the time when protein deficiency affects hair formation patterns in hair growth in these two classic forms of in'
and when the hair shaft reaches a length sufficient for fantile malnutrition can be used diagnostically across
the wide, unordered spectrum of undernutrition, partic-
From the Department of Nutritional Science and ularly when the vast majority of cases are intermediary
Agricultural Extension Service, University of California in nature and defy tidy classification. It does suggest,

Vol. 84, No. 2, pp. 294-296

Volume 84 Hair tissue in diagnosis o f rnalnutrition 295

however, that the different patterns found in the two Classical Kwashiorkor
clearly defined extremes of protein-calorie malnutrition
are attributable to somewhat different types of stress on
the hair follicle. The differences are more likely due to
comparative differences in "chronicity than to specific
differences in relative protein-calorie density. Classical
marasmus is severe, chronic undernutrition in which
the child adapts to the stress by failing to grow: The Normal
long-term effect on a hair follicle is that it shifts to the
resting phase and conserves nitrogen. In classical
kwashiorkor there has been a period of more normal I

growth which has been interrupted by an acute condi- r . . . . . L.. . . . . . "a

tion. Linear growth may continue in kwashiorkor. The ', Intermediate
hair follicle adapts to this stress by both atrophy o f Cases
I. . . . . . 7" . . . . . . J
bulbs already in the growing phase and a partial shift to B I

the resting phase. I

Because the blood proteins are maintained at the ex-

pense of tissue protein, tissue proteins are an earlier in-
dicator of protein insufficiency and are of particular in-
terest to public health practice in tropical areas. Studies
carried out with Caribbean preschool children indicate
that the morphologic changes in hair occur early enough
and regularly enough with inoderate malnutrition that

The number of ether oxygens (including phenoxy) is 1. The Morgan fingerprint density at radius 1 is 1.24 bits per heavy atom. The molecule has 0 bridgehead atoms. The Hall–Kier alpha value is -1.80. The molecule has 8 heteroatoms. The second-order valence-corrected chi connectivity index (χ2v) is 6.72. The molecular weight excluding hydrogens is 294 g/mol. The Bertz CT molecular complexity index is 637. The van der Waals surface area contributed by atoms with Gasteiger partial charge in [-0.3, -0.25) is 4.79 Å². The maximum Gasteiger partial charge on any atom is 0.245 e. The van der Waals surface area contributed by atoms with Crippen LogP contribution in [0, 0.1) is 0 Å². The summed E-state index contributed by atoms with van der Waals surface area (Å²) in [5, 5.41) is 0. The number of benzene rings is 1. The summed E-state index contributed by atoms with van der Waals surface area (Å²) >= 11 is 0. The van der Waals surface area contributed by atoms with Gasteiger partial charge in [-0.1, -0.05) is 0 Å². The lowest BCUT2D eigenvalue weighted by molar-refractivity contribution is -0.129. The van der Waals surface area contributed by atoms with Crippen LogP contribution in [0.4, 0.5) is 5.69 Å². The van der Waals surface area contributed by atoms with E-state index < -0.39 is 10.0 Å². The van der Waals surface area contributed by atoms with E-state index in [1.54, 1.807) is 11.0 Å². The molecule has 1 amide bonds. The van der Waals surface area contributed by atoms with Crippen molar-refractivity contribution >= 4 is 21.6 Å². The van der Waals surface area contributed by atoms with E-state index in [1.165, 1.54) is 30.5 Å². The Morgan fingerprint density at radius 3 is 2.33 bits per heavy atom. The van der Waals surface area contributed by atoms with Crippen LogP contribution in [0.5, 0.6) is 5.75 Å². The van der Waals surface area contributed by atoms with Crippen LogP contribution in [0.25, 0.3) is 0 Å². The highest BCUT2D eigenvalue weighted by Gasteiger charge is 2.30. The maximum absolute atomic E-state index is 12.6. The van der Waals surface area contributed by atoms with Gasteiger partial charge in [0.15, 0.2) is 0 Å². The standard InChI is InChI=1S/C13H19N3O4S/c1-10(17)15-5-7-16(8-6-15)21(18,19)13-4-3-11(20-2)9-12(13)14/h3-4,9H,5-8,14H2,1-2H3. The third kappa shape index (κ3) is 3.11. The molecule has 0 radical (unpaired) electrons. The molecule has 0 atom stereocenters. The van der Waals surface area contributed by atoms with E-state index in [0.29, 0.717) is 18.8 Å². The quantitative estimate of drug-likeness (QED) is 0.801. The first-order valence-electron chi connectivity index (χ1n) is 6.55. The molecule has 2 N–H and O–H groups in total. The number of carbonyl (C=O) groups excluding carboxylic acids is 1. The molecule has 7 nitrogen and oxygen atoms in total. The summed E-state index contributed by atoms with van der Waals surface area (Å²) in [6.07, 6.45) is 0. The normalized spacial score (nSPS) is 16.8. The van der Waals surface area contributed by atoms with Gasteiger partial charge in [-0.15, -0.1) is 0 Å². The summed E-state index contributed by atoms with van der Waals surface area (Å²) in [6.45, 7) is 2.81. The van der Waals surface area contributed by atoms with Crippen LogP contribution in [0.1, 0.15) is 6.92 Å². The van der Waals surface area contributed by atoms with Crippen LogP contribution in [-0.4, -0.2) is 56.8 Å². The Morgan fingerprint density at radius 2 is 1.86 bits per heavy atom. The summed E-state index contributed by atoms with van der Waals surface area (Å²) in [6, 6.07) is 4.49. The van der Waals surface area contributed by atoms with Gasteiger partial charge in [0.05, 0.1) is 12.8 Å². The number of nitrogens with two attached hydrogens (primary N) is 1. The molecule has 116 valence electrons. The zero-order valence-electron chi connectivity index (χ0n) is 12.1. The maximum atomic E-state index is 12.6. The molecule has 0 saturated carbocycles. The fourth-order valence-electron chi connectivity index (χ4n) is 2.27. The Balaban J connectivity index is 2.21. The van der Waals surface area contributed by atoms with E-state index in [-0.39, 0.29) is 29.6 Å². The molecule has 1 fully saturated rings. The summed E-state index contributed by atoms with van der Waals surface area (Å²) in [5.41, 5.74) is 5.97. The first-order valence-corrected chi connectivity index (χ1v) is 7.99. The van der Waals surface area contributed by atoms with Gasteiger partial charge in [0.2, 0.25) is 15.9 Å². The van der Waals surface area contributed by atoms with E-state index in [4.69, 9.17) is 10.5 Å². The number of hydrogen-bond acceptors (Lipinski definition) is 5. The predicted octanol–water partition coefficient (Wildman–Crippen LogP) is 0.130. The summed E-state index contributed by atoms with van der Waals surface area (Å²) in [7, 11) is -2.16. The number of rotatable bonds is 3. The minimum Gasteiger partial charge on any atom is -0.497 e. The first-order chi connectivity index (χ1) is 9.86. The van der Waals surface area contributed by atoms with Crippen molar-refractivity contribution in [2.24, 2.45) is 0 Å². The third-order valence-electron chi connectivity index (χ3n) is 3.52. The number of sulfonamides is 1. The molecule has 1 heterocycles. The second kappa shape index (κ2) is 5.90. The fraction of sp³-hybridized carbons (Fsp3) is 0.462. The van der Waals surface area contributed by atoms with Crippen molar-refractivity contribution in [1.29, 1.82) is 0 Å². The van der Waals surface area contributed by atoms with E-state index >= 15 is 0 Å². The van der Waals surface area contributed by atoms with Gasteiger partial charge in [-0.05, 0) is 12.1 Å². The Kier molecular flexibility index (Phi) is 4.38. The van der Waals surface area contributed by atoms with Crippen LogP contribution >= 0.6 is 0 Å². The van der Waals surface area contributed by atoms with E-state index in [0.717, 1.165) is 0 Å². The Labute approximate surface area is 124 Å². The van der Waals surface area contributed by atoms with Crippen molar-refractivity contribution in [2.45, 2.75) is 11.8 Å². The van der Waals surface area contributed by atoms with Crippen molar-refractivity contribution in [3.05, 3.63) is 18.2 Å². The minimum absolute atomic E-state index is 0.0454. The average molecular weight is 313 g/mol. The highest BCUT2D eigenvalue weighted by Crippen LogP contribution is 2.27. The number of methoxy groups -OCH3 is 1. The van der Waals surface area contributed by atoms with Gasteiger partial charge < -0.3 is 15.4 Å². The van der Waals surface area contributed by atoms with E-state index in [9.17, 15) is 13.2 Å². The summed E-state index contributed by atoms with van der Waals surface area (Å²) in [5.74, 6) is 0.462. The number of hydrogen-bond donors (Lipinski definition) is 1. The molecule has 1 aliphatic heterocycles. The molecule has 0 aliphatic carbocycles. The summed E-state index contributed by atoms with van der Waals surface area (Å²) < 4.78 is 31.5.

they are of value in community health programs.
Decreases in mean root diameters were significantly (r
= 0.96) related to reduced weight-for-ageS,6and reduced
Classical Marasmus
arm circumference. 7 In a second public health study,
biochemical values, hair tissue, and anthropometric Fig. 1. Simulated microscope view of normal hair and the
alterations which occur in the two classical forms of protein-
m e a s u r e m e n t s used for the early recognition o f
calorie malnutrition. A = anagen or growing phase;
malnutrition were compared simultaneously in 179 T=.telogen or resting phase; B=broken hairs. Note that in
p r e s c h o o l children in the G u a t e m a l a n highlands. kwashiorker the number of growing hairs is reduced and
Decreases of diameter in hair roots and of the urinary those that are found are atrophied. The number of resting bulbs
urea to creatinine ratio were significantly related as increases as does the number of broken hairs. In marasr~us es-
sentially all bulbs are found in the resting phase.
early indicators of inadequate protein intake. Increased
atrophy o f hair roots was significantly related to
the recent past through a combination of linear growth,
changes in the ratio of nonessential to essential amino
toughness, and slow rate of destruction. These charac-
acids in sera and also to low weight-for-height as later